HOUSTON - As election day for the 2022 midterm elections looms around the corner and early voting comes to a close, FOX 26 has been extensively looking at the tight races, especially for Harris County Judge.
This is due to Hidalgo facing scrutiny over allegations of not doing enough to combat a rise in crime and an ongoing lawsuit over an $11 million COVID-19 outreach contract. FOX 26 recently learned that very contract, after obtaining financial documents, appeared to be used for political-mining purposes.
FOX 26 contributor Bill King, who obtained the documents from the Harris County Auditor, noted something of particular interest in the invoices from three highly focused software companies.
"All of them were Democratic campaign operations," King said back in late October. "They were all companies that specialize, that provide data services to Democratic campaigns that obviously has nothing to do with COVID. All of them brag about what a great job they did identifying Democratic voters and getting them to the polls."
Simultaneously, Mealer has been hammering away at Hidalgo on the crucial issue of crime control. This comes on the heels of a budget agreement for 2023 that failed to occur due to two county commissioners refusing to attend the hearings.
Hidalgo claimed the additional money was necessary to fund pay raises and to expand health care in Harris County and law enforcement programs. The plan was meant to give law enforcement officers an 8.25% raise, but due to their absences, that won't happen, and other cuts would have to be made.
"What has happened now that they refused to show up is that we have now defaulted to an even lower tax rate, which means we don't have the revenue we need to maintain basic services," she said. "There simply isn't money for that. We were going to give you an 8.25% raise. Now, it's going to be 4%. We will no longer have an additional 35 investigators or an additional cadet class for the sheriff's office. We're cutting money to the tune of $60 million for the sheriff, $5 million for the DA, and for the constables, I think it's around $11 million."
However, even a recent political attack ad against Hidalgo by Mealer's campaign team arguably went too far in its statements about the incumbent's legal trouble.
"Hidalgo faces criminal indictment for rigging an $11 million contract for insiders," declares the narrator in the advertisement.
This is because, as FOX 26's Senior Legal Analyst Chris Tritico pointed out in a previous report, it erroneously predicts the lawsuits outcome.
"Lina Hidalgo is not indicted, is not charged," he said. "We have no idea if she is going to be indicted. That part of the ad I have big problems with. I think that is a misleading statement and I don't think it should be used in an ad."
According to the Texas Tribune, her response to several natural disasters made her one of the state's most recognizable Democrats. And her public clashing with state authorities, who seemed to challenge her every move, show that she was doing what she could with what she had.
"She and other urban county judges enacted measures intended to slow the spread of the virus like mask mandates and occupancy restrictions in stores and restaurants — drawing the ire of conservatives," Joshua Fletcher with the Texas Tribune writes. "Early in the pandemic, Hidalgo publicly clashed with Gov. Greg Abbott when he took the authority to enact pandemic restrictions away from local officials, unsuccessfully pleading with Abbott to take stronger action as COVID patients overwhelmed many Houston hospitals. Hidalgo also oversaw the county’s response to the 2021 winter storm that crashed the state’s power grid, as well as the region’s ongoing recovery from Hurricane Harvey."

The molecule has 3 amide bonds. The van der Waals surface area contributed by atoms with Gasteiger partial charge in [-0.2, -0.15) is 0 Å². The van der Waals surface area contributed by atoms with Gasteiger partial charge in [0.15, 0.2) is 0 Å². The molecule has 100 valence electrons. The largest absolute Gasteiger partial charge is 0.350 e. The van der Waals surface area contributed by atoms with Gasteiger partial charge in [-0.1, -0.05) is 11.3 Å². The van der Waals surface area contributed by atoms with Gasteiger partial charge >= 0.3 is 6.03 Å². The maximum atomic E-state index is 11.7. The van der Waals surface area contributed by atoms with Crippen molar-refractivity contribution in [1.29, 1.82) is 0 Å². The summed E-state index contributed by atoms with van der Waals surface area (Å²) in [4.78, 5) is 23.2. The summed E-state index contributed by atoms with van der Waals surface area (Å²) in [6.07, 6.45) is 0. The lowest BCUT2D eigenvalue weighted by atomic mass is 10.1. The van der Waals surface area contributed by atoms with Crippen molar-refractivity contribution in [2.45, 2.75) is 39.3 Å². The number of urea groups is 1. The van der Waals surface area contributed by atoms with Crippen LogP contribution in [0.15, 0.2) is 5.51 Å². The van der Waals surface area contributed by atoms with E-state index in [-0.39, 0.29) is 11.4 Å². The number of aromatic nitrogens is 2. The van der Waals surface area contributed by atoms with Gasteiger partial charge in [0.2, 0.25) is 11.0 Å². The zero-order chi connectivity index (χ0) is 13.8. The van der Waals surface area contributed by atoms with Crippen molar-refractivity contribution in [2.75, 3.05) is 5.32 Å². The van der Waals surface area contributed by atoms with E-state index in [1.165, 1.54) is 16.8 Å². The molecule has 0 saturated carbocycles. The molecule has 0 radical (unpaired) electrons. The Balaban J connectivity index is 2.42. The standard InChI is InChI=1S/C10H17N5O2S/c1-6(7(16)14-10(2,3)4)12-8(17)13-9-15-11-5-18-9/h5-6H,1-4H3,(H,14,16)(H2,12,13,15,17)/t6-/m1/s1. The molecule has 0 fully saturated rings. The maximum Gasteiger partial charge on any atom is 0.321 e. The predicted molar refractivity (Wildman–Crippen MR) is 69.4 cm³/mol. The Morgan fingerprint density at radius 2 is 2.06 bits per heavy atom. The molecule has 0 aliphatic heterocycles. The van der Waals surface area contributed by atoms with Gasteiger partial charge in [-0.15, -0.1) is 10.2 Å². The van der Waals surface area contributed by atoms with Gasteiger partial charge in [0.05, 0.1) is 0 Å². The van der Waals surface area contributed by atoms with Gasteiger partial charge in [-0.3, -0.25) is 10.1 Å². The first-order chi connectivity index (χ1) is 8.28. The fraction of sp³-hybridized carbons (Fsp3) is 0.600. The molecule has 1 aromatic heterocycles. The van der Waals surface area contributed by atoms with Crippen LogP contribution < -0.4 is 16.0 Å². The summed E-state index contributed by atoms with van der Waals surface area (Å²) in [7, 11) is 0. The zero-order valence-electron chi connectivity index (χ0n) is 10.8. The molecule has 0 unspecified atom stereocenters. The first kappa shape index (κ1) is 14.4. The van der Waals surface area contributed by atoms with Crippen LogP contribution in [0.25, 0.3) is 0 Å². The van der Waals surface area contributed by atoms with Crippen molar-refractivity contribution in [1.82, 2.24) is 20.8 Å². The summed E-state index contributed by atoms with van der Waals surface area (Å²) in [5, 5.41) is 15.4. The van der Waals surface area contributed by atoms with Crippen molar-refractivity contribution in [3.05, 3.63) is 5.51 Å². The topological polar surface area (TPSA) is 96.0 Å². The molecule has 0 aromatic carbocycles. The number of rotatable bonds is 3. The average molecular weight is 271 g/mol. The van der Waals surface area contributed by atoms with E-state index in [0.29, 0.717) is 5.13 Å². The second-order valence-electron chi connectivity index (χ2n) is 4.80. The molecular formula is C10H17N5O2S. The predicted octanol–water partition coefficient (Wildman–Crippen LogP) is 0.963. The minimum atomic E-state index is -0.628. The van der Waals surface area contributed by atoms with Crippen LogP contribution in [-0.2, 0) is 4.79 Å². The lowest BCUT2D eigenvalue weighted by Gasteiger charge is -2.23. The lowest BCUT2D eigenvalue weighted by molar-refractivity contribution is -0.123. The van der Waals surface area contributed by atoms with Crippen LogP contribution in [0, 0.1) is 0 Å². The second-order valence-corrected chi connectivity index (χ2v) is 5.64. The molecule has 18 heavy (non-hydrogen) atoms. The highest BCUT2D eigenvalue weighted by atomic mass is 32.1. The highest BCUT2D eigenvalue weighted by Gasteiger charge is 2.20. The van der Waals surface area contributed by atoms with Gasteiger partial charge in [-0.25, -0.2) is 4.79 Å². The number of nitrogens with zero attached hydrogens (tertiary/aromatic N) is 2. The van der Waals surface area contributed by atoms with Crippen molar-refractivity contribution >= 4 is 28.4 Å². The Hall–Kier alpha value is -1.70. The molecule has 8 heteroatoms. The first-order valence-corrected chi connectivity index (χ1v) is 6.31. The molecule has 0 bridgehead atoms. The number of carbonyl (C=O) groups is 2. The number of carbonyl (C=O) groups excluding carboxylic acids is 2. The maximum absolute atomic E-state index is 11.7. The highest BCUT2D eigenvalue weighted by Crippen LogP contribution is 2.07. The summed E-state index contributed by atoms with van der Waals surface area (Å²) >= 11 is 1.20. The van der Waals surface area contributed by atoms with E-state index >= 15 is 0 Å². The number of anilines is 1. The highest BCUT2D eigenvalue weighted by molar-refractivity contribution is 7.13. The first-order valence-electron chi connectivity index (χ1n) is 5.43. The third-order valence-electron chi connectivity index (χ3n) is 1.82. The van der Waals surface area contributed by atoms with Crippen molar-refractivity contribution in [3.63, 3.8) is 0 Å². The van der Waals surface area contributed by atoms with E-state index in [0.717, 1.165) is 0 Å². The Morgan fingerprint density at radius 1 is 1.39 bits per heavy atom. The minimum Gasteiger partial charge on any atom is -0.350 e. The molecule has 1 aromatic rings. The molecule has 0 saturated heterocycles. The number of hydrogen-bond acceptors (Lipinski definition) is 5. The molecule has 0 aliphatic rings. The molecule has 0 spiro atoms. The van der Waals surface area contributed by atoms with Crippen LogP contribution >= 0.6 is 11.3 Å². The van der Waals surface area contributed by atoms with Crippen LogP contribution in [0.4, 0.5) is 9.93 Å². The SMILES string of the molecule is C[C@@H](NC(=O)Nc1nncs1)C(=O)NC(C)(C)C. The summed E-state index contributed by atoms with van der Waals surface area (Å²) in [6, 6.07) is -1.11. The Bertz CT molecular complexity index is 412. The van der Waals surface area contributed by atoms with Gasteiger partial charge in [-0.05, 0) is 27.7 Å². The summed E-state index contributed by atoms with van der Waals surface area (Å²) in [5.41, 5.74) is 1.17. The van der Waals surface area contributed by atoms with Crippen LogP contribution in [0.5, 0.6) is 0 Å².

Despite this, crime looks to be the key issue voters are looking for, which Mealer seems to be the placing a majority of her campaign's focus.
"What I take away is, this is absolute lawlessness and how do you have that in a county that's roughly 30 percent of the state's GDP?" Mealer said during a forum with the Houston Super Neighborhoods Alliance, which Hidalgo did not attend.
And while Hidalgo has touted that crime has gone down in Harris County, FOX 26 recently learned there might be more to the numbers than previously reported and serious questions are being asked, especially after the Sheriff's Office reported zero murders, rapes, and robberies in September.
In fact, it was crime that ultimately led the Houston Chronicle to endorse Mealer over Hidalgo, which the editorial board admitted was not an easy decision. A West Point and Harvard Business as well as Law graduate, Mealer certainly has an impressive resume but still has a few things to learn.
"Subsequent conversations with Mealer leave us confident that, while her understanding of the system may be incomplete and in some cases even flawed, her main goals are ones we share: better funding of pretrial services and interventions, accountability for the accused, protect judicial discretion and rely on individualized risk assessments, which factor in such things as violent criminal history and gang affiliations in determining someone’s likeliness to reoffend while on bail," the Editorial Board writes. "We don’t like that Mealer’s campaign, like Hidalgo’s, has pandered and stretched the truth in campaign ads. But frankly, we can see Mealer governing more like a technocrat, head down in a spreadsheet planning for impending economic turbulence or stocking flood control with qualified drainage engineers."